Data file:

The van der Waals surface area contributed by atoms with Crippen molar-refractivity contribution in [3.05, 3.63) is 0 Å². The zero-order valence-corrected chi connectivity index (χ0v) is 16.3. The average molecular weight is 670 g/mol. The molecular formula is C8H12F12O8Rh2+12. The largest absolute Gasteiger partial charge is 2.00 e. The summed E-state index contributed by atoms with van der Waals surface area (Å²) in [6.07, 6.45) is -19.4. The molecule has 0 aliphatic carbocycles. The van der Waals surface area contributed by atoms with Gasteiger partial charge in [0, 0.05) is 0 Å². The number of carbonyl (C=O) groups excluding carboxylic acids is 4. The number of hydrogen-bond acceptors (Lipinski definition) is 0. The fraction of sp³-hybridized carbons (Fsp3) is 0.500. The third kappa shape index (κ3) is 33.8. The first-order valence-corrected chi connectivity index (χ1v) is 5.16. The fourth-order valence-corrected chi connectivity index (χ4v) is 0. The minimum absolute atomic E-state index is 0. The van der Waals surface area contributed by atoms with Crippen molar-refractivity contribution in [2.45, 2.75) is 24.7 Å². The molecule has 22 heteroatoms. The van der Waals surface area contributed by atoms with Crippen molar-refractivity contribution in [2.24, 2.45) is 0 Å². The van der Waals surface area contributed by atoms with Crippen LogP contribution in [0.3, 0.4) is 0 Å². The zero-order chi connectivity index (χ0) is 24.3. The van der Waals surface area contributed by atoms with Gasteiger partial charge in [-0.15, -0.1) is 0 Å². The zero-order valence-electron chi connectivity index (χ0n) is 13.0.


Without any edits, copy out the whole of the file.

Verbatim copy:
The van der Waals surface area contributed by atoms with Crippen molar-refractivity contribution in [3.05, 3.63) is 0 Å². The zero-order valence-corrected chi connectivity index (χ0v) is 16.3. The average molecular weight is 670 g/mol. The molecular formula is C8H12F12O8Rh2+12. The largest absolute Gasteiger partial charge is 2.00 e. The summed E-state index contributed by atoms with van der Waals surface area (Å²) in [6.07, 6.45) is -19.4. The molecule has 0 aliphatic carbocycles. The van der Waals surface area contributed by atoms with Gasteiger partial charge in [0, 0.05) is 0 Å². The number of carbonyl (C=O) groups excluding carboxylic acids is 4. The number of hydrogen-bond acceptors (Lipinski definition) is 0. The fraction of sp³-hybridized carbons (Fsp3) is 0.500. The third kappa shape index (κ3) is 33.8. The first-order valence-corrected chi connectivity index (χ1v) is 5.16. The fourth-order valence-corrected chi connectivity index (χ4v) is 0. The minimum absolute atomic E-state index is 0. The van der Waals surface area contributed by atoms with Crippen molar-refractivity contribution in [2.45, 2.75) is 24.7 Å². The molecule has 22 heteroatoms. The van der Waals surface area contributed by atoms with Crippen molar-refractivity contribution in [2.24, 2.45) is 0 Å². The van der Waals surface area contributed by atoms with Crippen LogP contribution in [0.3, 0.4) is 0 Å². The zero-order chi connectivity index (χ0) is 24.3. The van der Waals surface area contributed by atoms with Gasteiger partial charge in [-0.15, -0.1) is 0 Å². The zero-order valence-electron chi connectivity index (χ0n) is 13.0.